Successful production of “mini-heart” from ES cells in mice Tokyo Medical and Dental University September 13 at 5:23 a.m.
A group at Tokyo Medical and Dental University has announced that it has succeeded for the first time in making a “mini-heart” that actually moves about 1 millimeter from the “ES cells” of mice that can change into various cells.
This study was announced by a group of Professor Fumitoshi Ishino of Tokyo Medical and Dental University.
ES cells produced from fertilized eggs can be changed into various cells in the body and are also called universal cells along with iPS cells of the same properties.
In the group, ES cells in mice were cultured in addition to a high concentration of a special protein called laminin, which is often found when the fetus’ heart is made.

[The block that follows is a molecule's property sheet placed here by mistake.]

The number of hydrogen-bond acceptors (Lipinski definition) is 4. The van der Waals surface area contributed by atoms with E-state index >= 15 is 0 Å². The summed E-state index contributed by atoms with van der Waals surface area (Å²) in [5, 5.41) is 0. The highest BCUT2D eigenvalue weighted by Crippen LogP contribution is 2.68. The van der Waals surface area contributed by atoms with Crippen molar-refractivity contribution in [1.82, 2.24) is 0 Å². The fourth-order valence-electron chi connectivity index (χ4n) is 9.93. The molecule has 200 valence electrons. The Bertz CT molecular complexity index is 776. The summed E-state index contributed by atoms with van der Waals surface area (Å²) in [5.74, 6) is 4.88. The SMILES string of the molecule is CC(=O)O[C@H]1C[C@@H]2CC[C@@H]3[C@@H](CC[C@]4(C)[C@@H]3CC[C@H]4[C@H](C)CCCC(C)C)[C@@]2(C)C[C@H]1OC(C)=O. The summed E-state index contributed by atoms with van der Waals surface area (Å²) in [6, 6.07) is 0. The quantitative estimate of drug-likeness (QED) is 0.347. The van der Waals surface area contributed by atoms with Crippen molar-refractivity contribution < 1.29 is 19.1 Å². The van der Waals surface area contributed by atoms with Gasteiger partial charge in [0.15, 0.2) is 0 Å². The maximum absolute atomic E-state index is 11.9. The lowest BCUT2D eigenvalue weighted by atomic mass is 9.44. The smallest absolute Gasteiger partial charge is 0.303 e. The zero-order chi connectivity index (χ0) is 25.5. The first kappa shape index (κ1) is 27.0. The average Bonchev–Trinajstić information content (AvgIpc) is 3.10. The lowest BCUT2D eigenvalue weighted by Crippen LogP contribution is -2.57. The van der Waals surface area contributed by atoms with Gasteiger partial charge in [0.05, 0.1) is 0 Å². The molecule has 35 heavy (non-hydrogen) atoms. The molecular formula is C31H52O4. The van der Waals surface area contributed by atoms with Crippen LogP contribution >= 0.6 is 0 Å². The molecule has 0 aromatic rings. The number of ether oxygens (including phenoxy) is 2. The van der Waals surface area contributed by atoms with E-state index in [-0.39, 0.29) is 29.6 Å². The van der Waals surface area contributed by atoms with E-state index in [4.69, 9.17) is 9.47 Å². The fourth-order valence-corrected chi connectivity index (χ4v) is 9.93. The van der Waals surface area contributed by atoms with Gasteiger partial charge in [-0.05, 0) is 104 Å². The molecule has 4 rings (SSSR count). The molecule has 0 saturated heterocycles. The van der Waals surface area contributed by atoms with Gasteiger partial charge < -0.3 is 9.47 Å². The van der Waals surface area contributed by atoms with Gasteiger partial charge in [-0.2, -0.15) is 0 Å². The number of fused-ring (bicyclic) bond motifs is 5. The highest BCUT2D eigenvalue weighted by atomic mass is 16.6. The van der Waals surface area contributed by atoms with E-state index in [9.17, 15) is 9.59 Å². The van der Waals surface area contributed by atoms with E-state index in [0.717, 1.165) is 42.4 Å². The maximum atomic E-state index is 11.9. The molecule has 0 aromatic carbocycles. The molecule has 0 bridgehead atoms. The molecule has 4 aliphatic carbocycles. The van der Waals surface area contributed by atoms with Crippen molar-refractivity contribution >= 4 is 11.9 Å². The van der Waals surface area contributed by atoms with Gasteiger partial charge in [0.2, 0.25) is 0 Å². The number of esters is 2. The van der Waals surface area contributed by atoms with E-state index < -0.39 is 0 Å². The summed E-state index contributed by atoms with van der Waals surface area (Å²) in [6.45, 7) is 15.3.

As a result, ES cells, while changing into cardiomyocytes, etc., gathered three-dimensionally, and after about two weeks, a small heart-like structure of about 1 mm in diameter was formed.
This “mini-heart” is equipped with a atrial and a heart chamber, and it beats like a real heart, which is a structure similar to the heart of a mouse fetus.
According to the group, it is the first time in the world that the three-dimensional structure has succeeded in producing a reproduced heart.
Prof. Ishino said, “In the future, we would like to study whether iPS cells in humans can do mini-hearts in the same way, and to elucidate the mechanism by which the heart can be. If the heart can be artificially produced, it could be applied to the evaluation of drug safety.”